The value of secondary forest patches for bird conservation in palm oil landscapes of Riau, Sumatra
Erniwati, Zuhud E, Santosa Y, Anas I. 2016. The value of secondary forest patches for bird conservation in palm oil landscapes of Riau, Sumatra. Biodiversitas 17: 791-798. Land use change due to palm oil expansion is considered to be one of the key drivers of biodiversity loss in the tropics, particularly in Indonesia, which is the biggest producer of palm oil in the world. In the last three decades, large scale plantations and smallholdings of palm oil have come to dominate the agricultural landscape, leaving small secondary forest patches surrounded by plantations. We currently have only limited current knowledge about the value of secondary forest patches for bird conservation in the palm oil landscape. The aim of this study was to contribute to our understanding of the value of remnant forest patches, smallholdings, and large scale plantations for bird conservation in the palm oil plantation landscape. We also examined the influence of the age of the palm oil plantations on bird diversity. We conducted the survey from March to April 2016. We surveyed 40 line transects in palm oil landscape in Riau Province, eight transects in secondary forest patches, 16 transects in smallholdings and 16 in a large scale plantation. Seventy three bird species, 41families and 1579 individuals were recorded; 16 species being protected in all sites. Our result showed that secondary forest has higher bird diversity than the palm oil plantations; large scale plantation support higher bird species abundance than smallholdings, while old age stands (>19 year) have higher species abundance within large scale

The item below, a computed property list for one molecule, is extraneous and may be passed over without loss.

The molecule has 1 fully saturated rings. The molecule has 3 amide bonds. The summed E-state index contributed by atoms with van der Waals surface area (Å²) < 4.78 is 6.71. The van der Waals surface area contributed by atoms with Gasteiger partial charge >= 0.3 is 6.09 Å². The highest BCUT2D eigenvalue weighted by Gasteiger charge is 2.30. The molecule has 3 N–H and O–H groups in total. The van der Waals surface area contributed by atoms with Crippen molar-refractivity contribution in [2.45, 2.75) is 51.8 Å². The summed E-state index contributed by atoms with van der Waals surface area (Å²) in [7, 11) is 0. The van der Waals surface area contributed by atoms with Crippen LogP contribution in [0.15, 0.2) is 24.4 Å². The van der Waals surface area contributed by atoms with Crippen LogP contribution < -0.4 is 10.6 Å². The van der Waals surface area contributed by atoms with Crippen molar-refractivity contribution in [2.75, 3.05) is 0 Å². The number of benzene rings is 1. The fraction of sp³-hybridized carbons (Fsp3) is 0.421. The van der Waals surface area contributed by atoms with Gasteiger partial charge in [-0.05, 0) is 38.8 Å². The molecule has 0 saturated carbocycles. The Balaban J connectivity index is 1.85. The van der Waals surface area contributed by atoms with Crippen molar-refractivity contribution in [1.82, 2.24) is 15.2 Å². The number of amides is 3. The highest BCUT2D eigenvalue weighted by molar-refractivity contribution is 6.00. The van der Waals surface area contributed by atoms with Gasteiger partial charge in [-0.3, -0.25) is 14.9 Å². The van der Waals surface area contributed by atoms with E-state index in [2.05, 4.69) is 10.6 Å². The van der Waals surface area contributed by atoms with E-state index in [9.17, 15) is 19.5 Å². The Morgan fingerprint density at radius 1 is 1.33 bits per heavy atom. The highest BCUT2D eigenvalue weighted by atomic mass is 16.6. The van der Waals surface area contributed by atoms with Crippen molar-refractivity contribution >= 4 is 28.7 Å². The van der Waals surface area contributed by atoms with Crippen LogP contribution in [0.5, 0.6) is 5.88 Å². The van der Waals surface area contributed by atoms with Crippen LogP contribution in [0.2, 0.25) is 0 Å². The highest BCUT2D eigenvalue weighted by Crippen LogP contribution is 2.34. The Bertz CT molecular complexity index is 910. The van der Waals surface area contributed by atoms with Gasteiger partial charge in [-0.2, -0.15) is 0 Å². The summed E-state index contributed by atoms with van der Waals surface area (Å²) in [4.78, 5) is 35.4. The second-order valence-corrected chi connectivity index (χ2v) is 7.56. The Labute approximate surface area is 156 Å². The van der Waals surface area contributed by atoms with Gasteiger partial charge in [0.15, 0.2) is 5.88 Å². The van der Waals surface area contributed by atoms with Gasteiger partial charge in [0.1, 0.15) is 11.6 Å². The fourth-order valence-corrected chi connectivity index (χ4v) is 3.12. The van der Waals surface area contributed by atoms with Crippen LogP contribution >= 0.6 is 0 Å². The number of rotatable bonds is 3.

palm oil plantation. An important management implication arising out of our results is that preserving natural forest patches in a landscape dominated by palm oil plantations is one of the strategies to conserve avifauna diversity.